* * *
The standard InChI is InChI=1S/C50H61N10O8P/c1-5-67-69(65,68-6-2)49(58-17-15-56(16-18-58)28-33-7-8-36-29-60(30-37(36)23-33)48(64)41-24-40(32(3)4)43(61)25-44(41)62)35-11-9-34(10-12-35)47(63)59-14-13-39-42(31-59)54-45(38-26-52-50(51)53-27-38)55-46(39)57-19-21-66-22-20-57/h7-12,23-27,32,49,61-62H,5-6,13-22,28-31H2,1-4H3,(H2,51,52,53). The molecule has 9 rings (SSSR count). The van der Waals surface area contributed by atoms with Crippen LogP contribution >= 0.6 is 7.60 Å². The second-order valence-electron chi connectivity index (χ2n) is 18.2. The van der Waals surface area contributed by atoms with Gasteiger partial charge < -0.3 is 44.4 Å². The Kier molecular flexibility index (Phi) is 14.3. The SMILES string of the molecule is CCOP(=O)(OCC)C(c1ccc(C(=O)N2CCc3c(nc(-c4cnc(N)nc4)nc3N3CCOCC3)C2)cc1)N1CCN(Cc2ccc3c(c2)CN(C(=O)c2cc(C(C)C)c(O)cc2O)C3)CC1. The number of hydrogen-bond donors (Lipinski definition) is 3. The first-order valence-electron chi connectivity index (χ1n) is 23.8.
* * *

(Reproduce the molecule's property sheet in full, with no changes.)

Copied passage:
The standard InChI is InChI=1S/C50H61N10O8P/c1-5-67-69(65,68-6-2)49(58-17-15-56(16-18-58)28-33-7-8-36-29-60(30-37(36)23-33)48(64)41-24-40(32(3)4)43(61)25-44(41)62)35-11-9-34(10-12-35)47(63)59-14-13-39-42(31-59)54-45(38-26-52-50(51)53-27-38)55-46(39)57-19-21-66-22-20-57/h7-12,23-27,32,49,61-62H,5-6,13-22,28-31H2,1-4H3,(H2,51,52,53). The molecule has 9 rings (SSSR count). The van der Waals surface area contributed by atoms with Crippen LogP contribution >= 0.6 is 7.60 Å². The second-order valence-electron chi connectivity index (χ2n) is 18.2. The van der Waals surface area contributed by atoms with Gasteiger partial charge < -0.3 is 44.4 Å². The Kier molecular flexibility index (Phi) is 14.3. The SMILES string of the molecule is CCOP(=O)(OCC)C(c1ccc(C(=O)N2CCc3c(nc(-c4cnc(N)nc4)nc3N3CCOCC3)C2)cc1)N1CCN(Cc2ccc3c(c2)CN(C(=O)c2cc(C(C)C)c(O)cc2O)C3)CC1. The number of hydrogen-bond donors (Lipinski definition) is 3. The first-order valence-electron chi connectivity index (χ1n) is 23.8.